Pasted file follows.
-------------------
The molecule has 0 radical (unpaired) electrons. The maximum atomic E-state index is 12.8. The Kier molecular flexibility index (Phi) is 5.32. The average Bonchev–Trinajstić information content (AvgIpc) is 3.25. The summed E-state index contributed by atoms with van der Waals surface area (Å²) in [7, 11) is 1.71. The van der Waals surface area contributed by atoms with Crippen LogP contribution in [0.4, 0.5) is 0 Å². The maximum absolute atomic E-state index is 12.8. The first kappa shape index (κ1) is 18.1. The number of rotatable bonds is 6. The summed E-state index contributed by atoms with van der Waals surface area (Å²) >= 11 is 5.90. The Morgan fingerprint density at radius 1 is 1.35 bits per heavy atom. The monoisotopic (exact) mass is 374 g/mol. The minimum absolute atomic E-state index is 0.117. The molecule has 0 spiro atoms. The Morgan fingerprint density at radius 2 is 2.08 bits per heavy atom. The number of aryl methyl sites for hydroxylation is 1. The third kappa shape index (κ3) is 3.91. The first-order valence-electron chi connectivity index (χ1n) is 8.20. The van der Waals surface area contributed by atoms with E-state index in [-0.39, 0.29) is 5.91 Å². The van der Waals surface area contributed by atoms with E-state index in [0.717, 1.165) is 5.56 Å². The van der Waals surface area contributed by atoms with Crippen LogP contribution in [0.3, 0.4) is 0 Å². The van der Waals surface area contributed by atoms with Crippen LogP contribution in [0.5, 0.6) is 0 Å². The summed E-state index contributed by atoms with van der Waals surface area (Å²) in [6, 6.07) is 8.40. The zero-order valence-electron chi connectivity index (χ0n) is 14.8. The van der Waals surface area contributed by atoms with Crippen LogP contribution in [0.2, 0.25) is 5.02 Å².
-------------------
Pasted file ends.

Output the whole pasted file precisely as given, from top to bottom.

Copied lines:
The molecule has 0 radical (unpaired) electrons. The maximum atomic E-state index is 12.8. The Kier molecular flexibility index (Phi) is 5.32. The average Bonchev–Trinajstić information content (AvgIpc) is 3.25. The summed E-state index contributed by atoms with van der Waals surface area (Å²) in [7, 11) is 1.71. The van der Waals surface area contributed by atoms with Crippen LogP contribution in [0.4, 0.5) is 0 Å². The maximum absolute atomic E-state index is 12.8. The first kappa shape index (κ1) is 18.1. The number of rotatable bonds is 6. The summed E-state index contributed by atoms with van der Waals surface area (Å²) >= 11 is 5.90. The Morgan fingerprint density at radius 1 is 1.35 bits per heavy atom. The monoisotopic (exact) mass is 374 g/mol. The minimum absolute atomic E-state index is 0.117. The molecule has 0 spiro atoms. The Morgan fingerprint density at radius 2 is 2.08 bits per heavy atom. The number of aryl methyl sites for hydroxylation is 1. The third kappa shape index (κ3) is 3.91. The first-order valence-electron chi connectivity index (χ1n) is 8.20. The van der Waals surface area contributed by atoms with E-state index in [-0.39, 0.29) is 5.91 Å². The van der Waals surface area contributed by atoms with E-state index in [0.717, 1.165) is 5.56 Å². The van der Waals surface area contributed by atoms with Crippen LogP contribution in [0.3, 0.4) is 0 Å². The van der Waals surface area contributed by atoms with Crippen LogP contribution in [0.5, 0.6) is 0 Å². The summed E-state index contributed by atoms with van der Waals surface area (Å²) in [6, 6.07) is 8.40. The zero-order valence-electron chi connectivity index (χ0n) is 14.8. The van der Waals surface area contributed by atoms with Crippen LogP contribution in [0.2, 0.25) is 5.02 Å².